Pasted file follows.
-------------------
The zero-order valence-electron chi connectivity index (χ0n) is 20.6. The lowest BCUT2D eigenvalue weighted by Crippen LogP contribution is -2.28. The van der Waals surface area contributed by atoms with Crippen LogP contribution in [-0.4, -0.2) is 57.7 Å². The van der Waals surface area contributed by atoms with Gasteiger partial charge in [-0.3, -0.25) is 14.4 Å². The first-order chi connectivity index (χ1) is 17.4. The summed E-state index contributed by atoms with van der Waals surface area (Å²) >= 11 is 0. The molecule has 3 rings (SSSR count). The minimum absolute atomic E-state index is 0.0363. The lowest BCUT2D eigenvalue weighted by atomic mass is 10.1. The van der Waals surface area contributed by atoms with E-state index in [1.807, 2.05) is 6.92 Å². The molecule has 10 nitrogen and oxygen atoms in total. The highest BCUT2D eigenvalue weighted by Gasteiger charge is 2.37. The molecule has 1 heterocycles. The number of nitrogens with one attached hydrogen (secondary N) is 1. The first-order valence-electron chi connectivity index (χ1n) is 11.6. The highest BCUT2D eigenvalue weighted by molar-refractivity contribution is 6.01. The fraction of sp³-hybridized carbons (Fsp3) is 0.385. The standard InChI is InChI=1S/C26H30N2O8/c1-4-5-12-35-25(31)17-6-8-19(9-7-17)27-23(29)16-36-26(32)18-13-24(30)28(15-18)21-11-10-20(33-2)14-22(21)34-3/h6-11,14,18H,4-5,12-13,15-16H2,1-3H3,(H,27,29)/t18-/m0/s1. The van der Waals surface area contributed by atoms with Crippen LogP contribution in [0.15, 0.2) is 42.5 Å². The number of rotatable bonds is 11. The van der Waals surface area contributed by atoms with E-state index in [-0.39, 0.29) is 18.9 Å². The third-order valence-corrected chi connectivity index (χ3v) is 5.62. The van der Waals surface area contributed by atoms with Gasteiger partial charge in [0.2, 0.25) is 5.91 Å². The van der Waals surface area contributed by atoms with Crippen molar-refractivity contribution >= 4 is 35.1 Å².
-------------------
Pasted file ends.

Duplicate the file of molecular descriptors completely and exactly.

The zero-order valence-electron chi connectivity index (χ0n) is 20.6. The lowest BCUT2D eigenvalue weighted by Crippen LogP contribution is -2.28. The van der Waals surface area contributed by atoms with Crippen LogP contribution in [-0.4, -0.2) is 57.7 Å². The van der Waals surface area contributed by atoms with Gasteiger partial charge in [-0.3, -0.25) is 14.4 Å². The first-order chi connectivity index (χ1) is 17.4. The summed E-state index contributed by atoms with van der Waals surface area (Å²) >= 11 is 0. The molecule has 3 rings (SSSR count). The minimum absolute atomic E-state index is 0.0363. The lowest BCUT2D eigenvalue weighted by atomic mass is 10.1. The van der Waals surface area contributed by atoms with E-state index in [1.807, 2.05) is 6.92 Å². The molecule has 10 nitrogen and oxygen atoms in total. The highest BCUT2D eigenvalue weighted by Gasteiger charge is 2.37. The molecule has 1 heterocycles. The number of nitrogens with one attached hydrogen (secondary N) is 1. The first-order valence-electron chi connectivity index (χ1n) is 11.6. The highest BCUT2D eigenvalue weighted by molar-refractivity contribution is 6.01. The fraction of sp³-hybridized carbons (Fsp3) is 0.385. The standard InChI is InChI=1S/C26H30N2O8/c1-4-5-12-35-25(31)17-6-8-19(9-7-17)27-23(29)16-36-26(32)18-13-24(30)28(15-18)21-11-10-20(33-2)14-22(21)34-3/h6-11,14,18H,4-5,12-13,15-16H2,1-3H3,(H,27,29)/t18-/m0/s1. The van der Waals surface area contributed by atoms with Crippen LogP contribution in [0.15, 0.2) is 42.5 Å². The number of rotatable bonds is 11. The van der Waals surface area contributed by atoms with E-state index in [-0.39, 0.29) is 18.9 Å². The third-order valence-corrected chi connectivity index (χ3v) is 5.62. The van der Waals surface area contributed by atoms with Gasteiger partial charge in [0.2, 0.25) is 5.91 Å². The van der Waals surface area contributed by atoms with Crippen molar-refractivity contribution >= 4 is 35.1 Å².